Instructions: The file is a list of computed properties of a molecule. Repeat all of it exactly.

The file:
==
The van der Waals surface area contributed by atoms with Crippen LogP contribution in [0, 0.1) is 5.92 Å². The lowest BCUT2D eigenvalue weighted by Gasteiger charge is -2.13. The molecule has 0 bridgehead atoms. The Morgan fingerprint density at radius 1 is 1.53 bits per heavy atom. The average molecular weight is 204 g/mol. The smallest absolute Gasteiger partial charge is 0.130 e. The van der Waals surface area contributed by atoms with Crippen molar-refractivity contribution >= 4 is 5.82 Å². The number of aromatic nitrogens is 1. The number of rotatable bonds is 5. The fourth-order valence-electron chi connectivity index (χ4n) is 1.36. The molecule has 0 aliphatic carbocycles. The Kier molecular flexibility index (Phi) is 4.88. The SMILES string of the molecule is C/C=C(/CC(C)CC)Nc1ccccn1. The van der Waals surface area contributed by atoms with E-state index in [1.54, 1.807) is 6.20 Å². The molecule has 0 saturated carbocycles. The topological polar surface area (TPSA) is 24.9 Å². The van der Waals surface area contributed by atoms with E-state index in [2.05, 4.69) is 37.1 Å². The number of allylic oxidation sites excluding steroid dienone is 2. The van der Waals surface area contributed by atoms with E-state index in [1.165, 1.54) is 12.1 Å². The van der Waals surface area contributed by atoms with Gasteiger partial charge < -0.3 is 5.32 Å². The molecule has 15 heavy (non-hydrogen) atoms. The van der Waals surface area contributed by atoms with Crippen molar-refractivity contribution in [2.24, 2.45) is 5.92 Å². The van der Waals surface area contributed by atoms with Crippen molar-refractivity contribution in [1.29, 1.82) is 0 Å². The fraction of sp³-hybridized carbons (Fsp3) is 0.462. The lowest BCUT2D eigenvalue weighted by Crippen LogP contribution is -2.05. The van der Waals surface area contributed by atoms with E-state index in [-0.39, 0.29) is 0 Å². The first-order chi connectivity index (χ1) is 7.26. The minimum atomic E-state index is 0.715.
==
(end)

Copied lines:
The van der Waals surface area contributed by atoms with Crippen LogP contribution in [0, 0.1) is 5.92 Å². The lowest BCUT2D eigenvalue weighted by Gasteiger charge is -2.13. The molecule has 0 bridgehead atoms. The Morgan fingerprint density at radius 1 is 1.53 bits per heavy atom. The average molecular weight is 204 g/mol. The smallest absolute Gasteiger partial charge is 0.130 e. The van der Waals surface area contributed by atoms with Crippen molar-refractivity contribution >= 4 is 5.82 Å². The number of aromatic nitrogens is 1. The number of rotatable bonds is 5. The fourth-order valence-electron chi connectivity index (χ4n) is 1.36. The molecule has 0 aliphatic carbocycles. The Kier molecular flexibility index (Phi) is 4.88. The SMILES string of the molecule is C/C=C(/CC(C)CC)Nc1ccccn1. The van der Waals surface area contributed by atoms with E-state index in [1.54, 1.807) is 6.20 Å². The molecule has 0 saturated carbocycles. The topological polar surface area (TPSA) is 24.9 Å². The van der Waals surface area contributed by atoms with E-state index in [2.05, 4.69) is 37.1 Å². The number of allylic oxidation sites excluding steroid dienone is 2. The van der Waals surface area contributed by atoms with E-state index in [1.165, 1.54) is 12.1 Å². The van der Waals surface area contributed by atoms with Gasteiger partial charge < -0.3 is 5.32 Å². The molecule has 15 heavy (non-hydrogen) atoms. The van der Waals surface area contributed by atoms with Crippen molar-refractivity contribution in [2.24, 2.45) is 5.92 Å². The van der Waals surface area contributed by atoms with Crippen molar-refractivity contribution in [1.29, 1.82) is 0 Å². The fraction of sp³-hybridized carbons (Fsp3) is 0.462. The lowest BCUT2D eigenvalue weighted by Crippen LogP contribution is -2.05. The van der Waals surface area contributed by atoms with E-state index in [-0.39, 0.29) is 0 Å². The first-order chi connectivity index (χ1) is 7.26. The minimum atomic E-state index is 0.715.